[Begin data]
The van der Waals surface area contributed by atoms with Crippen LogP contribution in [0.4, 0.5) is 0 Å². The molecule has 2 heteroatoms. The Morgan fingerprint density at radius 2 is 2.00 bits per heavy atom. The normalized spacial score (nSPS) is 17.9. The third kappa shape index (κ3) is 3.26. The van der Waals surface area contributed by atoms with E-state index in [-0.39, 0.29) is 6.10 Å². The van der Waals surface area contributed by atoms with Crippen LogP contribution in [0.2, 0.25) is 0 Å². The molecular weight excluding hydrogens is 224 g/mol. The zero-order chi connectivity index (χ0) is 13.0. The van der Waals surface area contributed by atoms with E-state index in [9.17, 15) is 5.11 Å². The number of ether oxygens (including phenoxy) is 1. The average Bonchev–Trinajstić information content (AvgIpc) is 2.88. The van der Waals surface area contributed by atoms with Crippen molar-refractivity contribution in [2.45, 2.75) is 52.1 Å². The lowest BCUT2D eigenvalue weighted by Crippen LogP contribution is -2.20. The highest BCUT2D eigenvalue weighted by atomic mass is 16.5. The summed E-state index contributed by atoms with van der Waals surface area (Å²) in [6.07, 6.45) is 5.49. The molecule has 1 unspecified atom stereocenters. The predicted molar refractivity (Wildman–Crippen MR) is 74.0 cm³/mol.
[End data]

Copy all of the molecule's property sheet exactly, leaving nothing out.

The van der Waals surface area contributed by atoms with Crippen LogP contribution in [0.4, 0.5) is 0 Å². The molecule has 2 heteroatoms. The Morgan fingerprint density at radius 2 is 2.00 bits per heavy atom. The normalized spacial score (nSPS) is 17.9. The third kappa shape index (κ3) is 3.26. The van der Waals surface area contributed by atoms with E-state index in [-0.39, 0.29) is 6.10 Å². The van der Waals surface area contributed by atoms with Crippen LogP contribution in [0.2, 0.25) is 0 Å². The molecular weight excluding hydrogens is 224 g/mol. The zero-order chi connectivity index (χ0) is 13.0. The van der Waals surface area contributed by atoms with E-state index in [9.17, 15) is 5.11 Å². The number of ether oxygens (including phenoxy) is 1. The average Bonchev–Trinajstić information content (AvgIpc) is 2.88. The van der Waals surface area contributed by atoms with Crippen molar-refractivity contribution in [2.45, 2.75) is 52.1 Å². The lowest BCUT2D eigenvalue weighted by Crippen LogP contribution is -2.20. The highest BCUT2D eigenvalue weighted by atomic mass is 16.5. The summed E-state index contributed by atoms with van der Waals surface area (Å²) in [6.07, 6.45) is 5.49. The molecule has 1 unspecified atom stereocenters. The predicted molar refractivity (Wildman–Crippen MR) is 74.0 cm³/mol.